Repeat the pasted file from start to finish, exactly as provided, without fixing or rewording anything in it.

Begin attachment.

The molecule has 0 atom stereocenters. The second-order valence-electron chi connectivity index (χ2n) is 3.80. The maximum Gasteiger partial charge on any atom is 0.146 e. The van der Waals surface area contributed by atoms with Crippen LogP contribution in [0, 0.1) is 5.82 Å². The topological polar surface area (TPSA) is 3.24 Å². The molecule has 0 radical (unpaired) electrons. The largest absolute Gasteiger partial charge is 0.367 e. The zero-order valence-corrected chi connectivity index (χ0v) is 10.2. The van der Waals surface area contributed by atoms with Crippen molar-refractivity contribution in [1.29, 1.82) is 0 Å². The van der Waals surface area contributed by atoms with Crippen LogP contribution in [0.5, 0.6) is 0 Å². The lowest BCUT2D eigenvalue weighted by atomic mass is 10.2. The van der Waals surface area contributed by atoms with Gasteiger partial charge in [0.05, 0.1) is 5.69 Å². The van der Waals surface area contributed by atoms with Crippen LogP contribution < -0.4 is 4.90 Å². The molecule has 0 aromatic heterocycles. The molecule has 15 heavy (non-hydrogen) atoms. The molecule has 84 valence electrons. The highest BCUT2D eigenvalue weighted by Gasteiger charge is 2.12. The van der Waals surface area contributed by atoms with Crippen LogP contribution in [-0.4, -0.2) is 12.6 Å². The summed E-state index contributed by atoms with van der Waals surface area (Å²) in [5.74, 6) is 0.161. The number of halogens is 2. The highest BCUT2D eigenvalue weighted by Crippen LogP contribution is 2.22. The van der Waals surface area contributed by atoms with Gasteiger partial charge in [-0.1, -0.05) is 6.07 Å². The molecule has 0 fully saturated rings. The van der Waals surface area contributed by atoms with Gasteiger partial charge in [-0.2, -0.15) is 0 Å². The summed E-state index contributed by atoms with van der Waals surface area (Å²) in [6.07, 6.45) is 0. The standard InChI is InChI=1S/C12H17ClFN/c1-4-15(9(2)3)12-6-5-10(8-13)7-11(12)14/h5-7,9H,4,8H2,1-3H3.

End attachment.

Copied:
The molecule has 0 atom stereocenters. The second-order valence-electron chi connectivity index (χ2n) is 3.80. The maximum Gasteiger partial charge on any atom is 0.146 e. The van der Waals surface area contributed by atoms with Crippen LogP contribution in [0, 0.1) is 5.82 Å². The topological polar surface area (TPSA) is 3.24 Å². The molecule has 0 radical (unpaired) electrons. The largest absolute Gasteiger partial charge is 0.367 e. The zero-order valence-corrected chi connectivity index (χ0v) is 10.2. The van der Waals surface area contributed by atoms with Crippen molar-refractivity contribution in [1.29, 1.82) is 0 Å². The van der Waals surface area contributed by atoms with Crippen LogP contribution in [0.5, 0.6) is 0 Å². The lowest BCUT2D eigenvalue weighted by atomic mass is 10.2. The van der Waals surface area contributed by atoms with Gasteiger partial charge in [0.05, 0.1) is 5.69 Å². The van der Waals surface area contributed by atoms with Crippen LogP contribution < -0.4 is 4.90 Å². The molecule has 0 aromatic heterocycles. The molecule has 15 heavy (non-hydrogen) atoms. The molecule has 84 valence electrons. The highest BCUT2D eigenvalue weighted by Gasteiger charge is 2.12. The van der Waals surface area contributed by atoms with Crippen LogP contribution in [-0.4, -0.2) is 12.6 Å². The summed E-state index contributed by atoms with van der Waals surface area (Å²) in [5.74, 6) is 0.161. The number of halogens is 2. The highest BCUT2D eigenvalue weighted by Crippen LogP contribution is 2.22. The van der Waals surface area contributed by atoms with Gasteiger partial charge in [-0.1, -0.05) is 6.07 Å². The molecule has 0 fully saturated rings. The van der Waals surface area contributed by atoms with Gasteiger partial charge in [-0.2, -0.15) is 0 Å². The summed E-state index contributed by atoms with van der Waals surface area (Å²) in [6.07, 6.45) is 0. The standard InChI is InChI=1S/C12H17ClFN/c1-4-15(9(2)3)12-6-5-10(8-13)7-11(12)14/h5-7,9H,4,8H2,1-3H3.